Bravery award sought for slain Turkish girl in Germany
by Anadolu Agency
Dec 02, 2014 - 12:00 am GMT+3
by Anadolu Agency
Dec 02, 2014 12:00 am
An online petition was launched seeking to grant a bravery award to Tuğçe Albayrak, the German-Turkish student killed after confronting men harassing two women, while German media debates whether or not her death would lead to public aversion to confronting violence toward others
ISTANBUL — Tuğçe Albayrak, 23, was attacked by an 18-year-old teenager in the parking lot of a restaurant in Germany's Offenbach on Nov. 15. Minutes before the attack, she confronted the teenager and his friends who were harassing two German girls at the restaurant. She died last Friday after lapsing into a coma following the attack.
The young German-Turkish student's death led to an outpouring of tributes for Albayrak who was lauded for standing against the assailants in an act of courage and integrity. A petition was launched calling on the German presidency to award a posthumous medal to her. The online petition has gathered over 132,000 signatures in the short time while German President Joachim Gauck has said that he would consider honoring Albayrak.
The young woman's death also sparked a debate in Germany regarding acts of courage. An article in the Frankfurter Allgemeine said that Albayrak's death may cause people not to attempt to intervene when they witness harassment. A columnist in Allgemeine Zeitung Mainz wrote that "people should not play the hero" and questioned whether it was necessary to endanger oneself while not remaining indifferent to such harassment. A columnist for Welt said the German public should be ashamed of not helping a woman who confronted a violent teenager and called for harsher sentences for perpetrators of such crimes. Columns in other media outlets echoed those sentiments and point to the dilemma of confronting harassment of others or not to avoid being attacked.
A Serbian teenager identified as Sanel M. was detained in connection with the young woman's death and is accused of manslaughter. A surveillance video released yesterday by German media outlets show the suspect attacking Albayrak. In the video taken by a security camera overlooking at the scene, assailants are seen approaching the young woman and arguing with her. Onlookers attempt to prevent assailants but one of them reaches out to the woman and violently pushes her. Albayrak then falls to the ground. She was gravely injured when she struck her head on the ground during the attack, and the assailants fled after the young woman fell down. Albayrak died after her family decided to take her off life support on her birthday when doctors had pronounced her brain dead. An autopsy was scheduled for yesterday to determine the exact cause of her death while the police urged witnesses to come forward. The two German teenagers Albayrak rescued from harassment also remain missing and the police appealed to them to testify. Albayrak will be buried in her hometown of Bad Soden-Salmünster after a funeral on Wednesday; the family has decided to donate her organs.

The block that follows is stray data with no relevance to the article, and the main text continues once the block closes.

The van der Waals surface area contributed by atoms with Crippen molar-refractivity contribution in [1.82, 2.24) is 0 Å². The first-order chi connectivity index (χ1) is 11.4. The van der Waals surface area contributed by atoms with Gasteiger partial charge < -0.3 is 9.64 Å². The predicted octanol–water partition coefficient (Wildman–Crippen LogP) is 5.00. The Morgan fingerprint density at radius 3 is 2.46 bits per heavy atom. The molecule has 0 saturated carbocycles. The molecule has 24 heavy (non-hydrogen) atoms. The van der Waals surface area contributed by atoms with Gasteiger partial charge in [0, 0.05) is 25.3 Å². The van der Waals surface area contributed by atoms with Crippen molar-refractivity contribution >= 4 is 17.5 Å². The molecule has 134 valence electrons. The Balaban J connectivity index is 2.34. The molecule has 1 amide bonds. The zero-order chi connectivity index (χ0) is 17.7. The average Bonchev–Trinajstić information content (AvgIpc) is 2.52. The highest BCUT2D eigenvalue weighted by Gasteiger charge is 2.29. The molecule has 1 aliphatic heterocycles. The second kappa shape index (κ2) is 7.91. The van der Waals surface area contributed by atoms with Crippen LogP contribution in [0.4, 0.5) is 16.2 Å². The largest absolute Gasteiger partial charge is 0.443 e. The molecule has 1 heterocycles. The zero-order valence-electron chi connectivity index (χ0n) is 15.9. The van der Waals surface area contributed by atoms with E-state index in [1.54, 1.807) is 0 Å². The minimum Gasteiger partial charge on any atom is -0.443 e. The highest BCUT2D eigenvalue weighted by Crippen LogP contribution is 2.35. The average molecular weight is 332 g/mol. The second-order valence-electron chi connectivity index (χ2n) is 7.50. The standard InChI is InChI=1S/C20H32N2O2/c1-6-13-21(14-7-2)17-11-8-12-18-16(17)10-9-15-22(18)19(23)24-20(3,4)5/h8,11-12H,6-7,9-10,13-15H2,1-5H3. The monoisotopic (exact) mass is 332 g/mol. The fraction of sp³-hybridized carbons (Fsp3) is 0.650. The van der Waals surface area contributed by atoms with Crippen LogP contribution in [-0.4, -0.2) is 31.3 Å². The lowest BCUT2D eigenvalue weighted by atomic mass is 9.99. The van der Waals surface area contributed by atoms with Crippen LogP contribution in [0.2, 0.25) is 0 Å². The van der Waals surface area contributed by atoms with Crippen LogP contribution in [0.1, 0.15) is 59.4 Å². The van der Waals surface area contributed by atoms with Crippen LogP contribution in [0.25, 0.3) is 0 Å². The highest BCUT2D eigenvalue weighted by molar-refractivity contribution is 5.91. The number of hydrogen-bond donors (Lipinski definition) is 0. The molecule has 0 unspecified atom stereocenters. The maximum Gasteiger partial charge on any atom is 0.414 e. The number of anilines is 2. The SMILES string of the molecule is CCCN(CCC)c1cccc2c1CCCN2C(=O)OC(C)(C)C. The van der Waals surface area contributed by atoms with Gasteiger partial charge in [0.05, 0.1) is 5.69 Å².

The German-Turkish girl's death was mourned with candlelight vigils across the country with people making tributes and hailing her as a hero. German media reported that Gauck was considering to granting a posthumous national order of merit in recognition of Albayrak's courage. Gauck wrote a letter of condolence to the young woman's family and said, "Tuğçe showed exemplary bravery and civil courage and came to the aid of a victim of violence where other people looked the other way."
Yesterday, a silent march was held in Munich for the victim. Turks and Germans marched together carrying banners in Turkish and German with messages of gratitude for Tuğçe. The march ended in front of the headquarters of a company operating the restaurant where Albayrak was killed. The restaurant staff and patrons were criticized earlier for not calling the police while the assailants harassed other customers before confronting with the slain victim. The protest's organizer, Levent Ekiz, told reporters that the restaurant chain should immediately draft a plan for its staff and teach them how to respond in such cases.
Alois Meier, head of a foundation established in memory of Dominik Brunner, also attended the march. Two teenagers beat Dominik Brunner, a German businessman, to death in Munich when he confronted the duo attempting to rob four school children. "Tuğçe and Brunner died because they did not ignore what happened around them. We feel sadness and a great respect for them," Meier said.